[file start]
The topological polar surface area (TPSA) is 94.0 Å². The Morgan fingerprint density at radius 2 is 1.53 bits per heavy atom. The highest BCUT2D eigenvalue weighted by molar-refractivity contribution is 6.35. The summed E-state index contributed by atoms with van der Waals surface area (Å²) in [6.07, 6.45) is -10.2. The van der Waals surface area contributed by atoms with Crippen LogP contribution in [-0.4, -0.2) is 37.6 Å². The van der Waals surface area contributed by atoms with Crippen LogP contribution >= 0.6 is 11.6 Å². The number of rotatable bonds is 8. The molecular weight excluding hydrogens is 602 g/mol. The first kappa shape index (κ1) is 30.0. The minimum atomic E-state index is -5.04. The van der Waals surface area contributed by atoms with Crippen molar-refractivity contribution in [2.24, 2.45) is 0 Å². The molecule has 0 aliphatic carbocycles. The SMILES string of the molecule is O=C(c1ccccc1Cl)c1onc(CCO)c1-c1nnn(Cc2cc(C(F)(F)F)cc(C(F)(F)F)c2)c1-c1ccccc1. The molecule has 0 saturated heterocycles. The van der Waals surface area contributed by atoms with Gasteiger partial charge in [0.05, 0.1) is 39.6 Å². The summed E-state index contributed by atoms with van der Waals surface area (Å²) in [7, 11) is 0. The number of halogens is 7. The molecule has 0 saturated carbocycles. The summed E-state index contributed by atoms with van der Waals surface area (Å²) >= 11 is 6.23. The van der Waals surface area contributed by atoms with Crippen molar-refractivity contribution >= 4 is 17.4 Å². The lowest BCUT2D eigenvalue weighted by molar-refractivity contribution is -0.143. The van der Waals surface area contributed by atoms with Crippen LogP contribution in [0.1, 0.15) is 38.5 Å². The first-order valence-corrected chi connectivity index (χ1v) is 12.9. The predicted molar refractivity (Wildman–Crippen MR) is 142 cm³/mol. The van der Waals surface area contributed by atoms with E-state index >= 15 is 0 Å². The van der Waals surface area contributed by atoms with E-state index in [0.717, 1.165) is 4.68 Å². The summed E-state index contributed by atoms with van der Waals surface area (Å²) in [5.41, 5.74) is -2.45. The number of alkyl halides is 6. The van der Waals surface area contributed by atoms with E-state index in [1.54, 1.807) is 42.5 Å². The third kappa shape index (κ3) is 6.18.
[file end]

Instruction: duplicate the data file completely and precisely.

The topological polar surface area (TPSA) is 94.0 Å². The Morgan fingerprint density at radius 2 is 1.53 bits per heavy atom. The highest BCUT2D eigenvalue weighted by molar-refractivity contribution is 6.35. The summed E-state index contributed by atoms with van der Waals surface area (Å²) in [6.07, 6.45) is -10.2. The van der Waals surface area contributed by atoms with Crippen LogP contribution in [-0.4, -0.2) is 37.6 Å². The van der Waals surface area contributed by atoms with Crippen LogP contribution >= 0.6 is 11.6 Å². The number of rotatable bonds is 8. The molecular weight excluding hydrogens is 602 g/mol. The first kappa shape index (κ1) is 30.0. The minimum atomic E-state index is -5.04. The van der Waals surface area contributed by atoms with Crippen molar-refractivity contribution in [2.24, 2.45) is 0 Å². The molecule has 0 aliphatic carbocycles. The SMILES string of the molecule is O=C(c1ccccc1Cl)c1onc(CCO)c1-c1nnn(Cc2cc(C(F)(F)F)cc(C(F)(F)F)c2)c1-c1ccccc1. The molecule has 0 saturated heterocycles. The van der Waals surface area contributed by atoms with Gasteiger partial charge in [0.05, 0.1) is 39.6 Å². The summed E-state index contributed by atoms with van der Waals surface area (Å²) in [7, 11) is 0. The number of halogens is 7. The molecule has 0 saturated carbocycles. The summed E-state index contributed by atoms with van der Waals surface area (Å²) >= 11 is 6.23. The van der Waals surface area contributed by atoms with Crippen molar-refractivity contribution >= 4 is 17.4 Å². The lowest BCUT2D eigenvalue weighted by molar-refractivity contribution is -0.143. The van der Waals surface area contributed by atoms with Crippen LogP contribution in [0.1, 0.15) is 38.5 Å². The first-order valence-corrected chi connectivity index (χ1v) is 12.9. The predicted molar refractivity (Wildman–Crippen MR) is 142 cm³/mol. The van der Waals surface area contributed by atoms with E-state index >= 15 is 0 Å². The van der Waals surface area contributed by atoms with E-state index in [0.717, 1.165) is 4.68 Å². The summed E-state index contributed by atoms with van der Waals surface area (Å²) in [5.41, 5.74) is -2.45. The number of alkyl halides is 6. The van der Waals surface area contributed by atoms with E-state index in [1.54, 1.807) is 42.5 Å². The third kappa shape index (κ3) is 6.18.